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Tastes and Tables

Eat, Drink, Read

The Boston Public Library’s cozy winter hideout

January-February 2020

Cozy Map Room Tea Lounge with books, bar, and vaulted ceiling

The casual Map Room Tea Lounge offers “bar bites,” like the charcuterie board and tartines
Photograph by Binita Patel

 


The casual Map Room Tea Lounge offers “bar bites,” like the charcuterie board and tartines
Photograph by Binita Patel

 

open-faced smoked salmon sandwich

A variety of open-faced sandwiches pairs well with cocktails—or a pot of hot tea.
Photograph by Binita Patel

 


A variety of open-faced sandwiches pairs well with cocktails—or a pot of hot tea.
Photograph by Binita Patel

 

A platter of cheese, cured meats, and fruit

The generous charcuterie board 
Photograph by Binita Patel

 


The generous charcuterie board 
Photograph by Binita Patel

 

If you agree with C.S. Lewis that “eating and reading are two pleasures that combine admirably,” then head straight to the Map Room Tea Lounge, at the Boston Public Library. 

The amber-toned room with a vintage feel opened last year in the landmark Copley Square building, and offers a homey hideout—especially during the winter. “People who want to get together after work, relax, and have drinks,” says Michael Colford, director of library services, “now they just come to the library.”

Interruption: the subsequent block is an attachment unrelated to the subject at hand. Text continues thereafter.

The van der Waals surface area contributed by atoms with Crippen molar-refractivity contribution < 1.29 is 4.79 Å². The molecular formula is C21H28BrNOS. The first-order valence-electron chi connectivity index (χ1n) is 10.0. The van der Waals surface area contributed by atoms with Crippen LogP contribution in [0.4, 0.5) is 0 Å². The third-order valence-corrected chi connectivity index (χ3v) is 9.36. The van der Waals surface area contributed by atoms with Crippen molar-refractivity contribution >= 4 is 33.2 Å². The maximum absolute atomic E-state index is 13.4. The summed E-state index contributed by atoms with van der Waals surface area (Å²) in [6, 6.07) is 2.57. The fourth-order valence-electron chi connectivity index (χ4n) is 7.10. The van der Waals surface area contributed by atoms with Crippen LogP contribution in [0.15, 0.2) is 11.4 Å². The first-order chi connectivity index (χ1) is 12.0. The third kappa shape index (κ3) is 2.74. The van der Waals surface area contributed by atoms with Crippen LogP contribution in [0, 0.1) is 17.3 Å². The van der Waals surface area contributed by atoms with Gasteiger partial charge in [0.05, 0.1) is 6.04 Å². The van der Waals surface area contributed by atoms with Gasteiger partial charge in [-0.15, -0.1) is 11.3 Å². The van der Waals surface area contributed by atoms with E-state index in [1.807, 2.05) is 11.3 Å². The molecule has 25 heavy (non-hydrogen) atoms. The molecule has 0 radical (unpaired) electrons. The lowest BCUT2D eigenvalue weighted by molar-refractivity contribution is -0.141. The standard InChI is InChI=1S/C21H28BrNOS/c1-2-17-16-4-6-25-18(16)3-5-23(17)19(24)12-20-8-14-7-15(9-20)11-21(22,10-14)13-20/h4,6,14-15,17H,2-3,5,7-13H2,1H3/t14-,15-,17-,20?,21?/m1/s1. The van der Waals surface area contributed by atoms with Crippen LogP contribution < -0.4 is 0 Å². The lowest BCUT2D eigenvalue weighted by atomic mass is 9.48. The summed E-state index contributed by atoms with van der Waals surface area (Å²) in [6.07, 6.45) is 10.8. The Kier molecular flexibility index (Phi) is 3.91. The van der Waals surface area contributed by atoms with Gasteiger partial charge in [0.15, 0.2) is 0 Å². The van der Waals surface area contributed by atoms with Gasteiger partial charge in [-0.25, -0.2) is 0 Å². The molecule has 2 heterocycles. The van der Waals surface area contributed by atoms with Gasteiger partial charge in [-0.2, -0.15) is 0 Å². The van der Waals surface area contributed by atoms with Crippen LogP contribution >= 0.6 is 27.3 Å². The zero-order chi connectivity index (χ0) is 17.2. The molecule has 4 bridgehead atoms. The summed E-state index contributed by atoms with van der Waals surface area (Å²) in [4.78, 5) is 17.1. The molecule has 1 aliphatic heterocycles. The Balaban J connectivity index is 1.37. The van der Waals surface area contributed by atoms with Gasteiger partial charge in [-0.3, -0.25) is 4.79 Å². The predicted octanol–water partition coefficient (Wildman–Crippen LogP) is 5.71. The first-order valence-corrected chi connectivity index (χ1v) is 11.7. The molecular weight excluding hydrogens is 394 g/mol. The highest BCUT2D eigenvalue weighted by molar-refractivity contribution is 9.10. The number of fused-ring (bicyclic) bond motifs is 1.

Sit at the bar or café tables to order beer, wine, or literary-themed cocktails like the Olive ’r’ Twist and Tequila Mockingbird. A shareable charcuterie board and tartines (open-faced sandwiches) top the “bar bites” menu; or try the traditional afternoon-tea fare: savory crust-less sandwiches and sweets.


The traditional tea service is offered, by reservation only, in the elegant Courtyard Tea Room.
Photograph by Binita Patel

The place draws a diverse, quiet crowd. One late afternoon, Newbury Street boutique-shoppers, local lunchers, and scholars shared the lounge, or chose the adjacent, more formal, Courtyard Tea Room. Young couples, tourists, and others taking the library’s terrific tours of the historic 1895 McKim, Mead, & White building drifted in for drinks or desserts. “We’ve seen a huge change here since the 2016 renovation of the [modern] Johnson building,” reports Colford. “An upswing in the desire for, and use of, public space that’s open and welcoming.” 

The American Renaissance-style main building, inspired by the Sainte-Geneviève Library in Paris, was designed by architect Charles F. McKim (recipient of an honorary master’s from Harvard in 1890). During the cornerstone-laying, Boston’s revered author Oliver Wendell Holmes, A.B. 1829, M.D. ’36, LL.D. ’80, proclaimed: “This palace is the peoples’ own.” The attached 1972 building is the work of architect Philip Johnson ’27 (’30), B.Arch. ’43; it was restored and renovated by William Rawn Associates, Architects, Inc. (founding principal William L. Rawn III is J.D. ’69; read a profile at harvardmag.com/rawn-09). The McKim building tours cover art and architecture—statues, inscriptions, decorative motifs, and the interior courtyard. Inspired in part by that of Rome’s Palazzo della Cancelleria, the courtyard is a calm haven with sunny nooks, even in the winter—and just steps away from the lounge and tea room.